I haven’t been back to Britain for more than three years. The pandemic and a minor surgical procedure were the impassable and impossible barriers, and it means it’s the longest I’ve ever been away from my homeland. I was born there and didn’t leave for Canada until I was a 28-year-old.
It also means that this is the first time since their funerals that I’ve visited the graves of my parents, Phil and Sheila Coren. Because they died some time ago this might sound strange, even perverse, but certain family issues and complications made it the case. I am, I assure you, not proud of it. It’s eaten away at me for a very long time.
As a priest I’ve taken numerous funerals, and see loss and death on a fairly regular basis. But this encounter on a rainy day in a rural setting was something profoundly different. I speak not of grief, that entirely natural grab and grip of pain, but something even sharper and darker. A spinning combination of guilt, self-realization, and sobering nostalgia. I wasn’t prepared for it, and was taken by emotional and even physical surprise.
Guilt because I took my mother and father for granted. Yes, yes, that’s supposed to be the way to a certain extent but my children treat their parents with far greater awareness than I did mine. I loved them, I told them I loved them, but did I show them that I loved them? No, at least not to the extent that they deserved. When I blithely left for Canada to marry a woman I’d met in Toronto, I didn’t give my parents a second thought. Of course they wanted me to be happy, encouraged me, but everything that I did was defined by my needs and my wants. That just wasn’t good enough.
Self-realization because as I grow older as a father and now as a grandfather, I’ve come to understand what family and sacrifice are about, and to relish the star-soaked symbiosis of relationships. I failed at that with my parents, whose graves I now look on with so much remorse. No, I’m not being too hard on myself. I’m being honest!
The self-realization that floods me isn’t comfortable, and it opens wounds that were never healed but ignored and forgotten. The pain is suddenly reignited, and the tears I have are as much self-pity as sorrow for mum and dad. So, once again it’s about me.
Sobering nostalgia is tied in with a sense of mortality. There was once a time when I never discussed health with friends—now it’s often the first subject we speak about. Death doesn’t frighten me, my faith is strong I hope, but not being able to see my children and their children grow to maturity certainly does. As it must have for my parents, whose concerns I failed to grasp—didn’t even try to—because of my lack of empathy. If I were writing from an experience of familial abuse or neglect it would be more linear—horrible but clearer. But no, my parents cared for me, protected me, and gave what they could seldom afford to make my life easier. I should have acknowledged that so much more energetically and enthusiastically.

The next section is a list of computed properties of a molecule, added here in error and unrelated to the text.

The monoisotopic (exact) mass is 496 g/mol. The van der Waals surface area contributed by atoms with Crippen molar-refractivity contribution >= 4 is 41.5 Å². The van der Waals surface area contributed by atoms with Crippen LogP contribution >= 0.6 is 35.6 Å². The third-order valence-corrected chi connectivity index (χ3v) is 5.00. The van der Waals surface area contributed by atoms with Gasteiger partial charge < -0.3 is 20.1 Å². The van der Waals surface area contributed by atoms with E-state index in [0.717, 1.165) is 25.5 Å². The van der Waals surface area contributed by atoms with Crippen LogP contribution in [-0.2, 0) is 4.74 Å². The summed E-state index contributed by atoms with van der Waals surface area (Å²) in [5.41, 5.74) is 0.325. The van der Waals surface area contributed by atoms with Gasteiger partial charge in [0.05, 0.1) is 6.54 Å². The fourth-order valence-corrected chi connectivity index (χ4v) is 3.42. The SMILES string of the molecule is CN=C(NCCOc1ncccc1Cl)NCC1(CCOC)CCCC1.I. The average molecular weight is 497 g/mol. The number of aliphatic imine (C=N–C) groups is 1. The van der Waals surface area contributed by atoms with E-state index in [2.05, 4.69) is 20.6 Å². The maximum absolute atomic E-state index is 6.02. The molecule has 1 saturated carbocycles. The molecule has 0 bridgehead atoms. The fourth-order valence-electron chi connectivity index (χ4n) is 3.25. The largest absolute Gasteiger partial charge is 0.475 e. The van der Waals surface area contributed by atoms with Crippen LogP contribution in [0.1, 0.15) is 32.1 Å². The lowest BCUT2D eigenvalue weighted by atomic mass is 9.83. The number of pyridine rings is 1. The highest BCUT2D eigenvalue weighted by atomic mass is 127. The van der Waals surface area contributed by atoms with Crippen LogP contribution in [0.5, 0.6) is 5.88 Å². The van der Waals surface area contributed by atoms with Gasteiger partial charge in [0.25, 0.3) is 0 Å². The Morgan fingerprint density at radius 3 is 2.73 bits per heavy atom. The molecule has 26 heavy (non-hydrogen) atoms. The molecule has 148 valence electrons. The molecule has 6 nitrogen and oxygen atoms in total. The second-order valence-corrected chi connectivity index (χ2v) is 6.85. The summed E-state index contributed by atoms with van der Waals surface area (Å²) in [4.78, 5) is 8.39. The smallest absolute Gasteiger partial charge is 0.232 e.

They gave me crimsons, purples, and royal blues, and I replied with the colours of complacency. Now they rest in dull, colourless places and I want so much to put it all right, and to repair the damage. But that can’t be done, at least in this land of shadows. I sincerely believe in an eternal life, and perhaps other words and other gestures can be made in times to come. I certainly hope so, with all of my heart and soul.
There are Hebrew as well as English texts on Phil and Sheila Coren’s graves, but neither language can do justice to them, or in any way expunge my deep melancholy. In the years I have left I will try my best, will likely often fail, but will, I pray, carve this visit into my psyche. It is, in every sense, the very least I can do.
I should have done and been better, could have done and been better, and now look for forgiveness rather than sympathy. I’m in the forgiving business, of course, and I’m confident in the embrace of Christ Jesus, but this is something beyond my control. I’m so sorry, mum, and I’m so sorry, dad. I loved and love you, and always shall.